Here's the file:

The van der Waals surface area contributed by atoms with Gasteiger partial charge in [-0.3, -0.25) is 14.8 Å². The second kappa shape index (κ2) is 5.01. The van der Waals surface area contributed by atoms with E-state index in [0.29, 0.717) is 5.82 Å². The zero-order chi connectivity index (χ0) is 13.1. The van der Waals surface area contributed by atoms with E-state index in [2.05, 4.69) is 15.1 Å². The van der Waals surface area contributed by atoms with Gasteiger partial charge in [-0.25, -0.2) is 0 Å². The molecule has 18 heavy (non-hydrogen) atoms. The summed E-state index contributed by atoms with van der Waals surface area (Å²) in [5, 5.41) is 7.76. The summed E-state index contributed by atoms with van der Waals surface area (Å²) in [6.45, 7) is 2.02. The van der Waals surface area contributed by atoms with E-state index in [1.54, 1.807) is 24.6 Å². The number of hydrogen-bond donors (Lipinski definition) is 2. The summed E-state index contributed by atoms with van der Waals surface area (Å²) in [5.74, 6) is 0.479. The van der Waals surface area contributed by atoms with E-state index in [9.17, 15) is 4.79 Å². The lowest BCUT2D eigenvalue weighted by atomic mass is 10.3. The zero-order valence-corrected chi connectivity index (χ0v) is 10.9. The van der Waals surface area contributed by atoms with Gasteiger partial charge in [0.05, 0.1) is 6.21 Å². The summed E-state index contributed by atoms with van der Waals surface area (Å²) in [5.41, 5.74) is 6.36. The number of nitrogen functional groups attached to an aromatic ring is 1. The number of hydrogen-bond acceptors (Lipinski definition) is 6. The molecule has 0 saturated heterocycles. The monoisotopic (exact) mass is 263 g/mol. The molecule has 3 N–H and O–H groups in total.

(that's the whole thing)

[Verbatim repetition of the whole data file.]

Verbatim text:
The van der Waals surface area contributed by atoms with Gasteiger partial charge in [-0.3, -0.25) is 14.8 Å². The second kappa shape index (κ2) is 5.01. The van der Waals surface area contributed by atoms with E-state index in [0.29, 0.717) is 5.82 Å². The zero-order chi connectivity index (χ0) is 13.1. The van der Waals surface area contributed by atoms with E-state index in [2.05, 4.69) is 15.1 Å². The van der Waals surface area contributed by atoms with Gasteiger partial charge in [-0.25, -0.2) is 0 Å². The molecule has 18 heavy (non-hydrogen) atoms. The summed E-state index contributed by atoms with van der Waals surface area (Å²) in [5, 5.41) is 7.76. The summed E-state index contributed by atoms with van der Waals surface area (Å²) in [6.45, 7) is 2.02. The van der Waals surface area contributed by atoms with E-state index in [1.54, 1.807) is 24.6 Å². The number of hydrogen-bond donors (Lipinski definition) is 2. The summed E-state index contributed by atoms with van der Waals surface area (Å²) in [5.74, 6) is 0.479. The van der Waals surface area contributed by atoms with E-state index in [9.17, 15) is 4.79 Å². The lowest BCUT2D eigenvalue weighted by atomic mass is 10.3. The zero-order valence-corrected chi connectivity index (χ0v) is 10.9. The van der Waals surface area contributed by atoms with Gasteiger partial charge in [0.05, 0.1) is 6.21 Å². The summed E-state index contributed by atoms with van der Waals surface area (Å²) in [5.41, 5.74) is 6.36. The number of nitrogen functional groups attached to an aromatic ring is 1. The number of hydrogen-bond acceptors (Lipinski definition) is 6. The molecule has 0 saturated heterocycles. The monoisotopic (exact) mass is 263 g/mol. The molecule has 3 N–H and O–H groups in total.